Flow cytometry assessment of invasion inhibitory compounds clearly identifies newly invaded rings (population in box) in the non-inhibitory control (Figure 2A) but not in after treatment with an invasion inhibitory compound (Figure 2B, Wilson et al. AAC. 2013). Using state of the art fluorescence microscopy techniques (Figure 2C; example from Riglar and Richards et al. Cell Host & Microbe. 2011; merozoite invading a red blood cell indicated by white arrow) and live filming it is possible to examine the stage of merozoite invasion that is inhibited by an inhibitor, such as a drug, using purified merozoites (Boyle and Wilson et al. PNAS. 2010).
Wilson DW, Goodman CD, Sleebs BE, Weiss GE, de Jong NW, Angrisano F, Langer C, Baum J, Crabb BS, Gilson PR, McFadden GI, and Beeson JG. 2015. Macrolides rapidly inhibit red blood cell invasion by the human malaria parasite, Plasmodium falciparum. BMC Biology 13:52.
Boyle MJ#, Wilson DW#, Richards JS, Riglar DT, Tetteh KK, Conway DJ, Ralph SA, Baum J, Beeson JG, 2010. Isolation of viable Plasmodium falciparum merozoites to define erythrocyte invasion events and advance vaccine and drug development. Proc Natl Acad Sci U S A 107: 14378-83. # joint primary authors. (93 cites: Citations-Google Scholar 28/03/2015).
Wilson DW*, Langer C, Goodman CD, McFadden GI, Beeson JG, 2013. Defining the timing of action of anti-malarial drugs against Plasmodium falciparum. Antimicrob Agents Chemother 57: 1455-1467. * joint corresponding author. (15 cites)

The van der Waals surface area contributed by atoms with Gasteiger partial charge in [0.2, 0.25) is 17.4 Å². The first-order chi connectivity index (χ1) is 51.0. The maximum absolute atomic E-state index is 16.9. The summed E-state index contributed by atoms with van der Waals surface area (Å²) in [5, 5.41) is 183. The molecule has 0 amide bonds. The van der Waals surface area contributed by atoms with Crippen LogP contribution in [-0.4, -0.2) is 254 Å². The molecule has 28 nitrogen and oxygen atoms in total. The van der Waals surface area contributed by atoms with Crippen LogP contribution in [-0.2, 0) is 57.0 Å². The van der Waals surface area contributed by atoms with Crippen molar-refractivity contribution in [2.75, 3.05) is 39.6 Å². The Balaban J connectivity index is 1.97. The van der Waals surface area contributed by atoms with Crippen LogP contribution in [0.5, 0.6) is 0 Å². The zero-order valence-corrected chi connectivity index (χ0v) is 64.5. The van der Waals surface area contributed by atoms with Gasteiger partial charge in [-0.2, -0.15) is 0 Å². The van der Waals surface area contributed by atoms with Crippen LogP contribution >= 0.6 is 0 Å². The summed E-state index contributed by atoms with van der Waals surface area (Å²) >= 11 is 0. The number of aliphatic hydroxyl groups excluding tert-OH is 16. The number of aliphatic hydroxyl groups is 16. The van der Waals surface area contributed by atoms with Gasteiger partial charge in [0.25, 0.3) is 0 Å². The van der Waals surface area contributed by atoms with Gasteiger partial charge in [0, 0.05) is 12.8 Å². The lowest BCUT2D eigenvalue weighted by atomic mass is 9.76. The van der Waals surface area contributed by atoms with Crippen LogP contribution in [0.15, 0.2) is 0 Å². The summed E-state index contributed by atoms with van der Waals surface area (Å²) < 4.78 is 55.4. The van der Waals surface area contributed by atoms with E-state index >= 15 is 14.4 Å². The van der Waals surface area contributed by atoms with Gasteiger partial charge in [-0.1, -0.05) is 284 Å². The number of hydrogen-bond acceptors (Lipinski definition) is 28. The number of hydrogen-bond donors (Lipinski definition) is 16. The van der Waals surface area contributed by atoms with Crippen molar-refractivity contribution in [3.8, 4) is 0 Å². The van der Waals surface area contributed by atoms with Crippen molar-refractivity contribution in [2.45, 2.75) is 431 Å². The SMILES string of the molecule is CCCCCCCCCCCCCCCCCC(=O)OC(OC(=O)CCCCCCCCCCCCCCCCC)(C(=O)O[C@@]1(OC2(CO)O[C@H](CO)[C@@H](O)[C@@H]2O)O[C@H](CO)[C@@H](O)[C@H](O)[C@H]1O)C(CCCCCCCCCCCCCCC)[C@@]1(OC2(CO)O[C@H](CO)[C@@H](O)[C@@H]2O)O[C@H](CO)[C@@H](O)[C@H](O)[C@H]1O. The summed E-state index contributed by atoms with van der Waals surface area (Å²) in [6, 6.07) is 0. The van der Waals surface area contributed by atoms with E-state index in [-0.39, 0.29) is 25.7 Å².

Riglar DT, Richard D, Wilson DW, Boyle MJ, Dekiwadia C, Turnbull L, Angrisano F, Marapana DS, Rogers KL, Whitchurch CB, Beeson JG, Cowman AF, Ralph SA, Baum J, 2011. Super-resolution dissection of coordinated events during malaria parasite invasion of the human erythrocyte. Cell Host Microbe 9: 9-20.
Tham WH, Wilson DW, Lopaticki S, Schmidt CQ, Tetteh-Quarcoo PB, Barlow PN, Richard D, Corbin JE, Beeson JG, Cowman AF, 2010. Complement receptor 1 is the host erythrocyte receptor for Plasmodium falciparum PfRh4 invasion ligand. Proc Natl Acad Sci U S A 107: 17327-32.
Bell DR, WILSON DW, Martin LB, 2005. False-positive results of a Plasmodium falciparum histidine-rich protein 2-detecting malaria rapid diagnostic test due to high sensitivity in a community with fluctuating low parasite density. AM J TROP MED HYG 73: 199-203. (101 cites).
Marapana DS, Wilson DW, Zuccala ES, Dekiwadia CD, Beeson JG, Ralph SA, Baum J, 2012. Malaria parasite signal peptide peptidase is an ER-resident protease required for growth but not invasion. Traffic 13: 1457-65.
Wilson DW, Fowkes FJ, Gilson PR, Elliott SR, Tavul L, Michon P, Dabod E, Siba PM, Mueller I, Crabb BS, Beeson JG, 2011. Quantifying the importance of MSP1-19 as a target of growth-inhibitory and protective antibodies against Plasmodium falciparum in humans. PLoS One 6: e27705. (15 cites).
Wilson DW, Crabb BS, Beeson JG, 2010. Development of fluorescent Plasmodium falciparum for in vitro growth inhibition assays. Malar J 9: 152. (39 cites).
Chen N, Wilson DW, Pasay C, Bell D, Martin LB, Kyle D, Cheng Q, 2005. Origin and dissemination of chloroquine-resistant Plasmodium falciparum with mutant pfcrt alleles in the Philippines. Antimicrob Agents Chemother 49: 2102-5. (38 cites).
Auliff A, Wilson DW, Russell B, Gao Q, Chen N, Anh le N, Maguire J, Bell D, O'Neil MT, Cheng Q, 2006. Amino acid mutations in Plasmodium vivax DHFR and DHPS from several geographical regions and susceptibility to antifolate drugs. Am J Trop Med Hyg 75: 617-21. (55 cites).